She has ALS
The acronym ALS became a buzzword last month after many people, including celebrities, poured ice water over themselves in the Ice Bucket Challenge.
But after you have laughed at the YouTube video, gasped at that Instagram upload and smiled at that Facebook post, do not forget that ALS spells out a grim reality.
ALS stands for amyotrophic lateral sclerosis, a disease that affects nerve cells in the brain and the spinal cord, and rapidly leads to total paralysis.
So behind every shivering drenched figure is a person that the act is meant to help, like Madam Foo Yip Mun, 67, who was diagnosed 10 years ago after a fall.
The woman, whose active lifestyle included helping out at her husband's industrial paint company and going for dancing classes in her free time, started to change after the fall.
Her speech was slurred, and this became worse over time.
"It became quite frustrating for her to communicate with us," said Madam Foo's daughter, who wants to be known only as Jasmine.
Madam Foo had to use a wheelchair, after relying on a walking stick for a year.
She also experienced severe mood swings, typical of ALS sufferers. When she was upset, she would not stop crying.
"We prayed a lot as a family, but sometimes you just have to let her cry it out," said Ms Jasmine, 28, a lawyer.
Taking her mother to the doctor for regular check-ups was also difficult.
"It's quite hard because every time she goes, it's to warn her of what's to come. You never receive good news from the doctor," Ms Jasmine said.
But Madam Foo is a determined person. She was getting breathless five years into her illness, but opted for invasive ventilation so she could live on.
Dr Ang Kexin, an associate consultant at the National Neuroscience Institute, said this is usually the last resort for ALS patients.
After losing her ability to speak, Madam Foo learnt to communicate through other methods.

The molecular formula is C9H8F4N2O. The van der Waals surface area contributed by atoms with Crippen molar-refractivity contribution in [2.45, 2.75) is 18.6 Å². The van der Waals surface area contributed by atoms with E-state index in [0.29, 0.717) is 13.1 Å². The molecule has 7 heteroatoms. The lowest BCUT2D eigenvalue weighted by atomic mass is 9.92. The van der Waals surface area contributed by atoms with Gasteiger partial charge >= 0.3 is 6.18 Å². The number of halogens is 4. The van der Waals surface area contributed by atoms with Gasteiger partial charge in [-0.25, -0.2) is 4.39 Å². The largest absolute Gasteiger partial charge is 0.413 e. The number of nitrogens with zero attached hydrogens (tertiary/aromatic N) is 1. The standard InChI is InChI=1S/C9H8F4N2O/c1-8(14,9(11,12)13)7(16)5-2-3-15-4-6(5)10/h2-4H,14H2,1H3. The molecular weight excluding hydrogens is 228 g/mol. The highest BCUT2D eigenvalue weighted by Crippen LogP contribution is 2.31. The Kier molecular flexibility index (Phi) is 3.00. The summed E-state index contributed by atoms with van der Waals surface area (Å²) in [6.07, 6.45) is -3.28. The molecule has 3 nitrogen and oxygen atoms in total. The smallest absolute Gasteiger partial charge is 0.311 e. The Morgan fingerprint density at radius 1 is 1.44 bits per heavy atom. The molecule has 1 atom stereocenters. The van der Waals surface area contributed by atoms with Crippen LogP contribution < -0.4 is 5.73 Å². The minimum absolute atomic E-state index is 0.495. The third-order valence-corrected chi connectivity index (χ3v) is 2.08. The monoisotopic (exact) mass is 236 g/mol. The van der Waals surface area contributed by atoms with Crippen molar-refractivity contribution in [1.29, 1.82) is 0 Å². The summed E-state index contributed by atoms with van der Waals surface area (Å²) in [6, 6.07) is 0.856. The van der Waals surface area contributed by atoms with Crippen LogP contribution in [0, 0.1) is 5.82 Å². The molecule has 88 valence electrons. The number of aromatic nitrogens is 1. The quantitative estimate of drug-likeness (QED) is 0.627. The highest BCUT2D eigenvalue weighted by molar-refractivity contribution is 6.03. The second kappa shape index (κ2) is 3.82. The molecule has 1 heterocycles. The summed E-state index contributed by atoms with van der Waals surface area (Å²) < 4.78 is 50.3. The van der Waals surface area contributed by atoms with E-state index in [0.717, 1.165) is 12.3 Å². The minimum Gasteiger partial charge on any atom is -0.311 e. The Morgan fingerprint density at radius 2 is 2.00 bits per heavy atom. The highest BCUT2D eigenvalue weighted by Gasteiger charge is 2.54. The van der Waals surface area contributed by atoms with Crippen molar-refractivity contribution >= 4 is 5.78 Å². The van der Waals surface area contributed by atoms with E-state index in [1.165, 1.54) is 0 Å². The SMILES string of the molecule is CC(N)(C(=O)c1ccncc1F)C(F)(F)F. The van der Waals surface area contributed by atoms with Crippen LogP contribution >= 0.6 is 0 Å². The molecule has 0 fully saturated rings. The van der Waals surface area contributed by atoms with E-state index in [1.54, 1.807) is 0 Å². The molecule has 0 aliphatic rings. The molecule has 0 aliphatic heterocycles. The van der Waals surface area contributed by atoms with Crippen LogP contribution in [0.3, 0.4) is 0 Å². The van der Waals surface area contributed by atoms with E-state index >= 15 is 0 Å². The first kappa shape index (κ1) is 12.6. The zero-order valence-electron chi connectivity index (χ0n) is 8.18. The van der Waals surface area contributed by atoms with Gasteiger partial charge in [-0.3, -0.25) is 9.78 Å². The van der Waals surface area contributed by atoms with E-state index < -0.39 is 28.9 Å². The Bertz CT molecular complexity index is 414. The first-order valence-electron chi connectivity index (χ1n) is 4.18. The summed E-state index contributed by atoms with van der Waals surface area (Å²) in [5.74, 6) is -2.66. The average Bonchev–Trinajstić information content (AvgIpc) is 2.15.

For simpler messages, a helper will point to each and every letter printed on a piece of paper.
Madam Foo would then tap a plate, placed on the wheelchair's armrest, with her fingers. One tap means yes, two mean no.
She also "types" e-mails with a computer that tracks iris movement, even writing out new recipes for her helpers to try out.
In an e-mail, Madam Foo told The New Paper: "This illness is the most difficult thing that has happened to me and my family."
Faced with an incurable disease, and "out of desperation", she even went overseas for stem cell therapy.
The sessions cost her US$60,000 (S$76,000), but did not help.
"With hindsight, I would have focused my energy on coming to terms with the disease and working with my caregivers on how best to manage the symptoms of the disease (and my palliative needs)," she wrote.
To make sure Madam Foo was well cared for, the family hired two helpers for her.
In 2008, they moved from an apartment to a landed property so there would be enough space to manoeuvre her wheelchair.
They also bought another car that could fit her wheelchair when the family travels together.
Ms Jasmine conceded that all this would not have been possible if they were not well-off.
"We are fortunate. My mum wouldn't be as comfortable, or even be here after 10 years, if my dad couldn't afford this.
"It will be quite pointless to insist on having her to stay on and fight if it's going to be a low quality of life," she said.
Madam Foo attends the quarterly ALS support group meetings to inspire other ALS patients.
"It is possible to live with ALS," she wrote.
"We prayed a lot as a family, but sometimes you just have to let her cry it out."
- Madam Foo Yip Mun's daughter Jasmine on her mother's mood swings
What is ALS Ice Bucket Challenge?
The ALS Ice Bucket Challenge is a publicity campaign to raise awareness and money for the non-profit ALS Association in the US.
The campaign, which has gone viral in the last few months, challenges participants to dump buckets of ice and/or water over their heads, post the pictures on social media and nominate others to do the same or donate money to the association. Many do the stunt and donate.
In Singapore, even MPs like Teo Ser Luck and celebrities like actress Rebecca Lim have taken part in the challenge.
The ALS Association said it received more than US$100 million (S$128 million) in donations from the challenge.
How the money raised would be used, however, remains a bit of a controversy.
The donations were supposed to fund research into a cure for ALS, but the ALS Association's website shows that research accounts for just 28 per cent of the group's annual expenses ending on Jan 31 this year.
The other funds went into, among other things, public education, and patient and community services.